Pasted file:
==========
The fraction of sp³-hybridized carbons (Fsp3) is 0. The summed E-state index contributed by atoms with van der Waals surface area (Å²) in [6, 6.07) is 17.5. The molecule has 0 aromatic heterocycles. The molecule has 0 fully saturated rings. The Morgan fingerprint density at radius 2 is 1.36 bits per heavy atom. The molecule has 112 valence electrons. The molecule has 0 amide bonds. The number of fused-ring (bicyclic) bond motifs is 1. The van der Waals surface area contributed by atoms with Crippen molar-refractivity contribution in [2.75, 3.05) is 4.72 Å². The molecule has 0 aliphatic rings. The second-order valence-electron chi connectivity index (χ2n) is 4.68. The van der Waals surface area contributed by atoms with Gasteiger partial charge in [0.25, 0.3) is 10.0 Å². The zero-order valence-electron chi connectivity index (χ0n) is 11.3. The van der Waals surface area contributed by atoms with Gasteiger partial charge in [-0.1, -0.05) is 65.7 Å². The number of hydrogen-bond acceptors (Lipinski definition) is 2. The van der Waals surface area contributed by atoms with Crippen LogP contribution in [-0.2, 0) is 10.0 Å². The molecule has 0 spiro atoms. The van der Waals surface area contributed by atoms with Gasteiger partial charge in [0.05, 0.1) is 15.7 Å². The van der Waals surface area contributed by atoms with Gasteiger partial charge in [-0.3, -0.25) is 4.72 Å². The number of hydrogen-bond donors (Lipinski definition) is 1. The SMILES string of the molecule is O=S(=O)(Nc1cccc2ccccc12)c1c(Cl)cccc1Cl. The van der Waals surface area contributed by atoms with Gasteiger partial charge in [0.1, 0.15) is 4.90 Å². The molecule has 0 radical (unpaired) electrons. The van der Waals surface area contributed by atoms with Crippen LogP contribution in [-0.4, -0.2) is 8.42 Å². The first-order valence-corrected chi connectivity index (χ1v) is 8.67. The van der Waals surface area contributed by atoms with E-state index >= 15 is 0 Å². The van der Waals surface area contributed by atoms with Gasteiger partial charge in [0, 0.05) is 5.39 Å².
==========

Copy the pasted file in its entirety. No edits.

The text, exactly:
The fraction of sp³-hybridized carbons (Fsp3) is 0. The summed E-state index contributed by atoms with van der Waals surface area (Å²) in [6, 6.07) is 17.5. The molecule has 0 aromatic heterocycles. The molecule has 0 fully saturated rings. The Morgan fingerprint density at radius 2 is 1.36 bits per heavy atom. The molecule has 112 valence electrons. The molecule has 0 amide bonds. The number of fused-ring (bicyclic) bond motifs is 1. The van der Waals surface area contributed by atoms with Crippen molar-refractivity contribution in [2.75, 3.05) is 4.72 Å². The molecule has 0 aliphatic rings. The second-order valence-electron chi connectivity index (χ2n) is 4.68. The van der Waals surface area contributed by atoms with Gasteiger partial charge in [0.25, 0.3) is 10.0 Å². The zero-order valence-electron chi connectivity index (χ0n) is 11.3. The van der Waals surface area contributed by atoms with Gasteiger partial charge in [-0.1, -0.05) is 65.7 Å². The number of hydrogen-bond acceptors (Lipinski definition) is 2. The van der Waals surface area contributed by atoms with Crippen LogP contribution in [-0.2, 0) is 10.0 Å². The molecule has 0 spiro atoms. The van der Waals surface area contributed by atoms with Gasteiger partial charge in [0.05, 0.1) is 15.7 Å². The van der Waals surface area contributed by atoms with Gasteiger partial charge in [-0.3, -0.25) is 4.72 Å². The number of hydrogen-bond donors (Lipinski definition) is 1. The SMILES string of the molecule is O=S(=O)(Nc1cccc2ccccc12)c1c(Cl)cccc1Cl. The van der Waals surface area contributed by atoms with Gasteiger partial charge in [0.1, 0.15) is 4.90 Å². The molecule has 0 radical (unpaired) electrons. The van der Waals surface area contributed by atoms with Crippen LogP contribution in [-0.4, -0.2) is 8.42 Å². The first-order valence-corrected chi connectivity index (χ1v) is 8.67. The van der Waals surface area contributed by atoms with E-state index >= 15 is 0 Å². The van der Waals surface area contributed by atoms with Gasteiger partial charge in [0, 0.05) is 5.39 Å².